Writer: Robby Bevard
Artist(s): Ben Dunn, Doug Dlin, Robby Bevard
Publisher: Antarctic Press
Halloween at the Feeple house. You can never tell who will show up – a vampire, a witch, a shinigami, a kitsune, a superheroine, or a goblin named Rumplestiltskin.
“Family Ties” is actually a quiet little interlude in the generally chaotic life of the Feeple clan. While Anna Feeple confronts Rumplestiltskin about his intentions toward the ninja thief Sora, her son Ricky, along with Sora, breaks into RNC Headquarters to steal – tea leaves?! Oh, and let’s not forget that Sora is only one of three girls interested in Ricky. And this issue takes one of them out of the running.
Thanks to an ‘In Previous Issues’ re-cap, character id’s, and Robby Bevard’s scripting skill, new readers can jump into this story easily. Not only do you know what’s going on, you also know who these people are. The dialogue very ably defines the nuanced characters. Anna is kind, intelligent, subtle, and fierce. Sora is flirty, hot-tempered, loves her ‘Grandpa’, and is competent and insecure at the same time. Ricky is a nice guy, a bit impulsive, and clueless about girls. These characters quickly become people you can relate to and sympathize with after seeing them in only a few panels.
Though this issue is set-up for at least two new storylines, it feels complete in itself. That’s because Bevard knows how to sculpt a story. There are two plot conflicts. Both are resolved. One completely, but the other in such a way that readers will want to come back to see what happens next. It both satisfies readers and leaves them wanting more. Although the physical action is minimal, we see – and are told – enough to know that the potential for a knock-down drag-out ninja action fest is there. It’s not a question of if, but of when.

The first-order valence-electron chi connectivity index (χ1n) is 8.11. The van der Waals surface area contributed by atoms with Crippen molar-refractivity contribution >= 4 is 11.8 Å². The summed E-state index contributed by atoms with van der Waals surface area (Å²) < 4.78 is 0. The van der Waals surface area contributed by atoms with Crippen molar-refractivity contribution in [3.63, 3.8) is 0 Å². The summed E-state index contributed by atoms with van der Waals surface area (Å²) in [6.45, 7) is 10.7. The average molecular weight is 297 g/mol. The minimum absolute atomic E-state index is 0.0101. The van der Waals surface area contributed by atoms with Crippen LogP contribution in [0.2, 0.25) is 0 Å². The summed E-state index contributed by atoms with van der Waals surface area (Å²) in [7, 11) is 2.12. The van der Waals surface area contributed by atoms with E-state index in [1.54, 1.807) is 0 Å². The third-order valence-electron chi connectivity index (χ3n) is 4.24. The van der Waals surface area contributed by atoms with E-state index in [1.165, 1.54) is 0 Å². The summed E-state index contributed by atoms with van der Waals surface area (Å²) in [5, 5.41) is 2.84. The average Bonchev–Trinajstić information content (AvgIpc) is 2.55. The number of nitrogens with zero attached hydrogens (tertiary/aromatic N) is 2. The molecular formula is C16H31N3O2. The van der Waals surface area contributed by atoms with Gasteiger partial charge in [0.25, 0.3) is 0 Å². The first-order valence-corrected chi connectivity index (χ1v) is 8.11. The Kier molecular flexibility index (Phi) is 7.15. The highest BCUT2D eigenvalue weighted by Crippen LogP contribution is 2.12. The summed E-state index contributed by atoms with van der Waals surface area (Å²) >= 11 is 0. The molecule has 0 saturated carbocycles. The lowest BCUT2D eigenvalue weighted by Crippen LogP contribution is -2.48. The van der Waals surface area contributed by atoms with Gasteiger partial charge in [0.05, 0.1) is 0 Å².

Ben Dunn was publishing Original English Language manga before just about anyone else. And it shows. He’s a master of his craft. His lay-outs are clear and uncluttered and flow naturally from one scene to the next. The reader is never confused about where her eyes and attention should be focused. His ‘sound effects’, which are really more directorial notes, add fun, an aural dimension, and a feeling of physical motion to the work.
Dunn created these characters. He knows how they should look and he exploits those looks to get the biggest emotional pay-off that he can in each panel. It can be something as minor as lowering an eyebrow, and yet readers know the character’s whole emotional landscape has changed.
Some of Dunn’s best work is done with the character of Heidi, Ricky’s superheroine girlfriend. Because she wears glasses, much of her face is hidden at times. Dunn compensates by getting readers to focus on her body language. If you check out the party scene, where Heidi is a lonely island in a sea of party-goers, you’ll see what I mean. Dunn’s layout is exceptional here. Heidi is sitting beside the lamp, so that the light falls on her, spot-lighting her despair. It’s a beautiful moment, the black and white nature of the book making it even more impressive.
The final three panels of the book showing Ricky, Heidi, and Sora are also exceptional. The completely silent exchange is expressive, dynamic, and heart-breaking. Even readers unfamiliar with the characters will be caught up in their emotional drama.
Without a great deal of fan press attention, Ninja High School chugs along year after year, providing readers with fun, emotional satisfying stories. From its Samurai Champloo inspired cover to its final tender panels, Ninja High School #154 upholds that proud tradition with an issue that shouldn’t be missed by fans of solid story-telling.
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